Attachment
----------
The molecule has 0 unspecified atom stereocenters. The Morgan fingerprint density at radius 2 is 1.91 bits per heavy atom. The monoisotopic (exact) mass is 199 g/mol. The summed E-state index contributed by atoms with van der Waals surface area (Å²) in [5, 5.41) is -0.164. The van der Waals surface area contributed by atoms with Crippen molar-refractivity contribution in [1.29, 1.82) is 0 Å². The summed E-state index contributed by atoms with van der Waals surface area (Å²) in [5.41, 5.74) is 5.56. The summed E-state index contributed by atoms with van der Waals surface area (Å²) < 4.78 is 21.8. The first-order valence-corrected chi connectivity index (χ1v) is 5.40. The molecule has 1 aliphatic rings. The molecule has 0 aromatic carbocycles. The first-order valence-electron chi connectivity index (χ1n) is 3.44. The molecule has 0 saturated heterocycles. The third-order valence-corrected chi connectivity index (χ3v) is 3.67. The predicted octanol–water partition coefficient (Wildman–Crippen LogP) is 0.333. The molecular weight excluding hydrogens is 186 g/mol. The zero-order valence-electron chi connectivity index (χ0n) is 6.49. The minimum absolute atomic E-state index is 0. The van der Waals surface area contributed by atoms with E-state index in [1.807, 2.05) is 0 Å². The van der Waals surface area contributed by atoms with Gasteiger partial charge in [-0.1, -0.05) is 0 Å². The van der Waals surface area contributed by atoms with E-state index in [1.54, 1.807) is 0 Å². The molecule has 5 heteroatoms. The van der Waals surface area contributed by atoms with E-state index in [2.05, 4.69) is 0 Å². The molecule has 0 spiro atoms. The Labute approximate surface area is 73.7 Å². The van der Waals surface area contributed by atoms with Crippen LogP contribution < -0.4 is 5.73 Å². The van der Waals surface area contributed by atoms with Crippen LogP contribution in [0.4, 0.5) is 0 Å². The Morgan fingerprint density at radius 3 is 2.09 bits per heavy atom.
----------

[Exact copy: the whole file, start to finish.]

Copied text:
The molecule has 0 unspecified atom stereocenters. The Morgan fingerprint density at radius 2 is 1.91 bits per heavy atom. The monoisotopic (exact) mass is 199 g/mol. The summed E-state index contributed by atoms with van der Waals surface area (Å²) in [5, 5.41) is -0.164. The van der Waals surface area contributed by atoms with Crippen molar-refractivity contribution in [1.29, 1.82) is 0 Å². The summed E-state index contributed by atoms with van der Waals surface area (Å²) in [5.41, 5.74) is 5.56. The summed E-state index contributed by atoms with van der Waals surface area (Å²) < 4.78 is 21.8. The first-order valence-corrected chi connectivity index (χ1v) is 5.40. The molecule has 1 aliphatic rings. The molecule has 0 aromatic carbocycles. The first-order valence-electron chi connectivity index (χ1n) is 3.44. The molecule has 0 saturated heterocycles. The third-order valence-corrected chi connectivity index (χ3v) is 3.67. The predicted octanol–water partition coefficient (Wildman–Crippen LogP) is 0.333. The molecular weight excluding hydrogens is 186 g/mol. The zero-order valence-electron chi connectivity index (χ0n) is 6.49. The minimum absolute atomic E-state index is 0. The van der Waals surface area contributed by atoms with E-state index in [1.807, 2.05) is 0 Å². The van der Waals surface area contributed by atoms with Gasteiger partial charge in [-0.1, -0.05) is 0 Å². The van der Waals surface area contributed by atoms with E-state index in [1.54, 1.807) is 0 Å². The molecule has 5 heteroatoms. The van der Waals surface area contributed by atoms with E-state index in [2.05, 4.69) is 0 Å². The molecule has 0 spiro atoms. The Labute approximate surface area is 73.7 Å². The van der Waals surface area contributed by atoms with Crippen LogP contribution < -0.4 is 5.73 Å². The van der Waals surface area contributed by atoms with Crippen LogP contribution in [0.4, 0.5) is 0 Å². The Morgan fingerprint density at radius 3 is 2.09 bits per heavy atom.